As acrimony grows, Elon Musk's Twitter countersuit is due by Friday
As acrimony grows, Elon Musk's Twitter countersuit is due by Friday

Twitter Inc and Elon Musk, who are suing one other over the world’s richest person’s attempt to leave their $44 billion merger, couldn’t even agree on how much information the public should be given about their conflict.

The presiding judge, Delaware Chancery Court Chancellor Kathleen McCormick, ordered on Wednesday that Musk’s countersuit must be made public by the afternoon of August 5, two days later than Musk had requested.

According to a person familiar with but not allowed to discuss the matter, Musk’s countersuit could be released as soon as Thursday.

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McCormick ruled after San Francisco-based Twitter accused Musk of attempting to release his 163-page countersuit on Wednesday without allowing it to redact, or black out, secret company information.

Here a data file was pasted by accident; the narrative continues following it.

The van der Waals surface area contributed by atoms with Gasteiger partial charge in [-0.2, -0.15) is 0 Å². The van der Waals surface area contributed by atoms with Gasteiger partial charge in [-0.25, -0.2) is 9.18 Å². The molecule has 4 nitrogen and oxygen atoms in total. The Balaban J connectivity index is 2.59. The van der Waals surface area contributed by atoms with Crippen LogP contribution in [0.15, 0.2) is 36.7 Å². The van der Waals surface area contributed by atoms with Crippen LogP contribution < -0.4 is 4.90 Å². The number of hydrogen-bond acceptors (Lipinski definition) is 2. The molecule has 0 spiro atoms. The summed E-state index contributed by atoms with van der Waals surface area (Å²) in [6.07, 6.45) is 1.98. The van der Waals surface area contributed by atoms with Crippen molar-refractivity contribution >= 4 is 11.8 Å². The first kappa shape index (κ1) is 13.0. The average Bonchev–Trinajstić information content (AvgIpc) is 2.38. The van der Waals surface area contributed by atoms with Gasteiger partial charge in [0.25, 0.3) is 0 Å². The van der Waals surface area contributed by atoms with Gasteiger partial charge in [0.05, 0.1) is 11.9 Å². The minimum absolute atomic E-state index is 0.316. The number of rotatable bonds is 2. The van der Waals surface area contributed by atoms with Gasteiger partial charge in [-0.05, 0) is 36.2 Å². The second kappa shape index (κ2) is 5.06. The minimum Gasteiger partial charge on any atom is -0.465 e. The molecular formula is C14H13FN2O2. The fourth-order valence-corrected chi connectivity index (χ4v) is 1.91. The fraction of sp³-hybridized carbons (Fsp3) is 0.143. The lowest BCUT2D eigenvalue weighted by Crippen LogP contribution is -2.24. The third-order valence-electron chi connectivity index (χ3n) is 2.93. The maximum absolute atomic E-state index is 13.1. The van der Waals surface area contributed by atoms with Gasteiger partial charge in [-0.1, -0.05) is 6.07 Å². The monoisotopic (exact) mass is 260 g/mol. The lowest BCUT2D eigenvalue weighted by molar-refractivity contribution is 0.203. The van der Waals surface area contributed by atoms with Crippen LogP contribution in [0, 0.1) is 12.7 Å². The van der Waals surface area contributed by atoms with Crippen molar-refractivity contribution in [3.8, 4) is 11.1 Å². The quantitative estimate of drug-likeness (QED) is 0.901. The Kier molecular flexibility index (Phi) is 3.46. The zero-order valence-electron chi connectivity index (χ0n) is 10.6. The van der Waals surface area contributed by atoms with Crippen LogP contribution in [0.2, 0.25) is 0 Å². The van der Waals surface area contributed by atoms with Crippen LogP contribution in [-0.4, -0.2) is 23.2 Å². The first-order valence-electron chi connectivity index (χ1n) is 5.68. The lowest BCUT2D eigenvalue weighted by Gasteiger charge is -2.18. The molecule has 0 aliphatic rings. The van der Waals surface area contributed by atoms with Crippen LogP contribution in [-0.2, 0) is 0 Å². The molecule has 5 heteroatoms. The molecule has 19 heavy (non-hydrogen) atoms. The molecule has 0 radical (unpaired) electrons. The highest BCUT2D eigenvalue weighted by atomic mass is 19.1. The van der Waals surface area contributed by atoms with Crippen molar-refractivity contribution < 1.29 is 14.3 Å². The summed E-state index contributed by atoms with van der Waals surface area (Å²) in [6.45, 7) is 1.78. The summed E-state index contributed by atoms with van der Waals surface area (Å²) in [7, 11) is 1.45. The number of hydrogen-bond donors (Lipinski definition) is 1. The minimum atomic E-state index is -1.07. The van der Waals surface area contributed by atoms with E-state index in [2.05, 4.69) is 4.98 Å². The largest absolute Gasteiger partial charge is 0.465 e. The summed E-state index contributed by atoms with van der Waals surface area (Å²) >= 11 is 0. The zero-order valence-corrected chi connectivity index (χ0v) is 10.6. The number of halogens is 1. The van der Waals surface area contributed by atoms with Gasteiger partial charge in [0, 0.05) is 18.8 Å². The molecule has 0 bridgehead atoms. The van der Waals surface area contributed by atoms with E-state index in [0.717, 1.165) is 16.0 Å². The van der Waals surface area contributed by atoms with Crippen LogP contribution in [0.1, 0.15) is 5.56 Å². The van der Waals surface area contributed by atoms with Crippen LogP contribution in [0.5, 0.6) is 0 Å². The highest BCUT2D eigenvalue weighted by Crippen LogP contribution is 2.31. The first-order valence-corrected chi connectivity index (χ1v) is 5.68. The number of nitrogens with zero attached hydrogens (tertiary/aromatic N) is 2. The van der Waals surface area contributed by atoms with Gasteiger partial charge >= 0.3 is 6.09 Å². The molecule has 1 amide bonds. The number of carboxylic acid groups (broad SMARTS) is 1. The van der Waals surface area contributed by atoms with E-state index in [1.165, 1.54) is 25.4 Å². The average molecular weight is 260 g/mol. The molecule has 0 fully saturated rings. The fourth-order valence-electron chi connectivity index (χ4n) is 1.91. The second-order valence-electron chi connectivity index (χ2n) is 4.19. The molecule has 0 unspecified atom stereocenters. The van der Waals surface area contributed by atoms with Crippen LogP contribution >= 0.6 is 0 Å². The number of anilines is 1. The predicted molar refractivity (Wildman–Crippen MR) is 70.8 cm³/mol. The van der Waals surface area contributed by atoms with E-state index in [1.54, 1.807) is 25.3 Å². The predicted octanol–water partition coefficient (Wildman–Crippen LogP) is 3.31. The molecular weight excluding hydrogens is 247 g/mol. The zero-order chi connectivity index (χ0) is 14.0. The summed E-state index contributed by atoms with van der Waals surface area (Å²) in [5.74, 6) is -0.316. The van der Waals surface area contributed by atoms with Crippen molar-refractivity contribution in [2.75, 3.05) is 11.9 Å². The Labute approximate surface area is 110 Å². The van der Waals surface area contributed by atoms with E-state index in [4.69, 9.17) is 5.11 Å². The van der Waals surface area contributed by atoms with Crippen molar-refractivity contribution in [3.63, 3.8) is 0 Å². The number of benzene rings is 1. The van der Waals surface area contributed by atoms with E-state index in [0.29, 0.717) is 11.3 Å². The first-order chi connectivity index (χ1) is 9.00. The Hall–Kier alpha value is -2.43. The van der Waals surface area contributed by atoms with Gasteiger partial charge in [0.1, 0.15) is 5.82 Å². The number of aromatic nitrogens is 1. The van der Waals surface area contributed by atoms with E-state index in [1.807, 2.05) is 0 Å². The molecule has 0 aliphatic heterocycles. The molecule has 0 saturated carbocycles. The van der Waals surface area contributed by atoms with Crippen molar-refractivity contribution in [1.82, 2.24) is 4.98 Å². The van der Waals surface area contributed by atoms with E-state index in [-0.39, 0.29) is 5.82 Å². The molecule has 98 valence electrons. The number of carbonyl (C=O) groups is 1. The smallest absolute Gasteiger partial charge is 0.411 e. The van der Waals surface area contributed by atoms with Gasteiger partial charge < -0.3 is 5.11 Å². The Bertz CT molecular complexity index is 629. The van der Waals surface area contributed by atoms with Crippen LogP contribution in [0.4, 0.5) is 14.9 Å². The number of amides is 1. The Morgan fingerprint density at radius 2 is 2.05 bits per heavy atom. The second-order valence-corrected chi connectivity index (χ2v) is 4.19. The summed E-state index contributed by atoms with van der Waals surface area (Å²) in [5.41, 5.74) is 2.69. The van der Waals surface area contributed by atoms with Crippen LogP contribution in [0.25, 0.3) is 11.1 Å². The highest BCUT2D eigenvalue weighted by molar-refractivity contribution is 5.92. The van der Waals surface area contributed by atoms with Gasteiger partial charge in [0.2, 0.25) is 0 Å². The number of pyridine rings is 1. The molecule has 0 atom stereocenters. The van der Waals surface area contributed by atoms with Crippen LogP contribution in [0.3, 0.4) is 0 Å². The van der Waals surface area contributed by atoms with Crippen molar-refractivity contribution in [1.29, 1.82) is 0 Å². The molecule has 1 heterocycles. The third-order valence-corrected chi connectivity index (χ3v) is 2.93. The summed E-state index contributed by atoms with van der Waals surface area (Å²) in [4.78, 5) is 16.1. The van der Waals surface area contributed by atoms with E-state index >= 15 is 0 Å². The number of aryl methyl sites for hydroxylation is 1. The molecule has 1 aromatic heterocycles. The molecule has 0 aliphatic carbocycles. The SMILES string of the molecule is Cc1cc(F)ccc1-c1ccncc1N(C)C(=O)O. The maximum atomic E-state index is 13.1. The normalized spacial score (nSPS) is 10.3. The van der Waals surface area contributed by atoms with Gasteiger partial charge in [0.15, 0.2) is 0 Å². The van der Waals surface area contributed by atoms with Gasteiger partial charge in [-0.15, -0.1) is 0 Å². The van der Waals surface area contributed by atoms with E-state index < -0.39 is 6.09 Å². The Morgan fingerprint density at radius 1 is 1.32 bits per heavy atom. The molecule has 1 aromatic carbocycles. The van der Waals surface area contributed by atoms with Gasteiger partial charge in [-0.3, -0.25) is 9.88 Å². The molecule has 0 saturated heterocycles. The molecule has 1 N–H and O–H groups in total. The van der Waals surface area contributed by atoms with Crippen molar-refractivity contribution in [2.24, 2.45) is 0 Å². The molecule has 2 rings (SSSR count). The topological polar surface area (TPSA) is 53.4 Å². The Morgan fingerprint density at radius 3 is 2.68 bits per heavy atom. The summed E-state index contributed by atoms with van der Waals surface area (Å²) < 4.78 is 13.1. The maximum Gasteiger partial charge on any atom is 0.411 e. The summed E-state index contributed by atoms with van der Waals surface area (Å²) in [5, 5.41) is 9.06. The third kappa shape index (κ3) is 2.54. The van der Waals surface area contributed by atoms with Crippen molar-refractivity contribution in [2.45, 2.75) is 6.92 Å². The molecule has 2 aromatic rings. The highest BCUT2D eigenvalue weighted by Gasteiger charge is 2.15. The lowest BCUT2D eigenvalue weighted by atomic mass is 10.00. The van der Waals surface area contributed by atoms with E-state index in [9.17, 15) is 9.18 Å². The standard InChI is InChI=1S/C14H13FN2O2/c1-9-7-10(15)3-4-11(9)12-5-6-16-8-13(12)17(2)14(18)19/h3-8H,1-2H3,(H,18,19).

Musk’s attorneys responded hours later, accusing Twitter of attempting to hide “the side of the tale it does not want publicly acknowledged” and undermining the public’s First Amendment constitutional right to know what both sides are talking about.

Twitter said it received a copy of the countersuit on July 29 and was given five business days to work on redactions under court procedures. Musk stated that three business days were adequate.

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The argument emphasises the rift between Twitter and Musk, who also serves as CEO of Tesla Inc.

Musk agreed to buy Twitter on April 25, but wanted to back out on July 8 without paying a $1 billion breakup fee, alleging Twitter’s refusal to give facts concerning the number of bot and spam accounts.

Four days later, Twitter sued him, accusing him of sabotaging the merger because it no longer served his interests and demanding that he complete the deal.

The trial is set on October 17. This week, Twitter issued dozens of subpoenas to banks, investors, and legal firms that backed Musk’s bid, while Musk issued subpoenas to Goldman Sachs and JPMorgan.

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Musk has offered to buy Twitter for $54.20 per share, claiming that it could become a global forum for free expression.

On Wednesday, Twitter’s stock closed 2 cents higher at $41.00.